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For the surveys, we contacted 411 faculty, of whom 39 responded, and 2,827 students, of whom 284 responded. Because the sample sizes are not representative, we did not calculate statistical significance for either the faculty survey or student survey, both of which were sent via email last weekend. Take a look at what we found.
For decades, Dartmouth’s faculty have been invested in the wellness of their students, both inside and outside of the classroom — with the small community at the College, separating the two is almost impossible. A 32-question Mirror survey allowed faculty to reflect on the current state of the College, and the results reveal that discussions about major issues are far from finished.
As you’ll soon see, this week’s edition is a little different. If you’ve checked blitz in the past few days, you’d see the massive and semi-exhaustive survey blitzed out to students and faculty covering topics ranging from cheating to sex to marijuana legalization to satisfaction with the Greek system. It is certainly not reflective of all students on campus, but we were able to manage around a 10-percent response rate (which, as those of you who have taken stats at Dartmouth know, is pretty good for a survey with more than 50 questions.)
When I told my parents that I had received $7,000 from Dartmouth to drive around the country drinking, researching beer and hanging out in national parks, my dad asked me if I was an alcoholic. I thought it was a joke, but as it turns out, he was really concerned.
Why am I writing this column? I have no clue. It’s my senior year, and I feel like I’m still a freshman. Correction: my knowledge of many Dartmouth traditions — i.e. the lyrics to our alma mater — is minimal despite my best efforts to inundate myself in our “campus culture” (i.e. Bean boots). Until I saw the giant sign, I thought the Triangle House was KD’s new physical plant.
What's in (and what's out — R.I.P. Salubre) this week.
A little blasphemous, a little extreme, very dark and maybe a little bit true. Or completely true, at least in spirit, as I judged when I heard this for the first time. Meet circa-2004 Aaron R. Pellowski ’15, a moody adolescent equipped with a decidedly anti-other-people disposition and an ego so bloated it almost burped. I became demonically obsessed with the theory that any person even remotely in touch with the world should be petrified with disgust.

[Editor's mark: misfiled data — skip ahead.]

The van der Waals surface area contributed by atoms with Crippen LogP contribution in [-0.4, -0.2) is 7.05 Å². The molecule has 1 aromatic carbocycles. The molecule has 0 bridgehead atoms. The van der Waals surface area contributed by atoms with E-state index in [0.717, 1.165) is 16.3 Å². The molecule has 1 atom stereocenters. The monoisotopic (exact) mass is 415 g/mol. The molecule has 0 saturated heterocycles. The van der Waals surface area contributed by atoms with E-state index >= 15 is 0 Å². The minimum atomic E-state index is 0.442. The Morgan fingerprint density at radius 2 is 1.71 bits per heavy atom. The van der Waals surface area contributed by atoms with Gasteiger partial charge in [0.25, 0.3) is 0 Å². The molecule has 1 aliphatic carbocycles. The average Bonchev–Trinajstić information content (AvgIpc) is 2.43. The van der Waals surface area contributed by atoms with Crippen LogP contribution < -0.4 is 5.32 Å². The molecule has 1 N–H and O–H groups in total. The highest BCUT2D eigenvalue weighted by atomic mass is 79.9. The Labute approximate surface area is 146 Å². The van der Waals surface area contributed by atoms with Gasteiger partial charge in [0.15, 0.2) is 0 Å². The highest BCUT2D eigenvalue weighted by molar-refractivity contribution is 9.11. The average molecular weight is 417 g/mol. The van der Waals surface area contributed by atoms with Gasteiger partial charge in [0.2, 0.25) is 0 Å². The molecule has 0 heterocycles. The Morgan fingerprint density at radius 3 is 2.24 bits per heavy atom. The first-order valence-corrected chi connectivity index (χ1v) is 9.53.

Here are the six winning shots from our Dartmouth Outing Club First-Year Trips photo contest.
My advice — take one class you know you’ll love, one that will fulfill a distributive requirement and one that is completely random.
’18s, your mere existence makes me feel old. And with that feeling comes the compulsion to convey something that I, like any old person, will preface by saying that you will only really understand it when you, too, are old. It’s cyclic and ironic — and a little sad, to be honest — but bear with me.
My first week at Dartmouth I climbed into a washing machine, my best friend from high school was picked up by Safety and Security, a kid pooped in my hall’s shower and I was sexiled for 24 hours.
The Dartmouth Freshman Housing Guide - 2014
As each sunny summer day slips idly by, you’re probably watching your friends pack their bags and bid their loved ones farewell.
When the Dartmouth Bubble starts to get a little small, the Upper Valley offers incredible views and picturesque orchards to explore.
We’re so excited that in a few short weeks, you will be coming to Dartmouth!
Welcome to Dartmouth, ’18s! I hope you’re ready – college is happening, like, now. Once your fresh-faced, cheerful selves have made it through five days in the woods experiencing the magic of Dartmouth Outing Club first-year trips, you’ll actually have to go to Dartmouth. That means attending classes, meeting tons of new people, probably living with a roommate or two and generally navigating a whole new environment along with 1,000 of your peers. It’s totally okay if you don’t feel prepared.
Moving forward, looking back.
Finding happiness in six steps.
Tis swillig, and the soused did glut themselves in the keel, all teeming were the basements, a freshman’s ideal. Now’s hump day’s eve, the bewitching hours of fraternities, which Peter’s keys and Anubis’s scales sink for eternity.
The first few months of college can be overwhelming at times, when you’re suddenly bombarded with new responsibilities and thousands of new faces at once. Working with the same people day in and day out creates a specific kind of bond. The sense of community I developed through my job was a comforting haven when Dartmouth became a bit too hectic. Finding a job you love on campus is not just a way to make money, but an opportunity to learn more about yourself and your place at Dartmouth.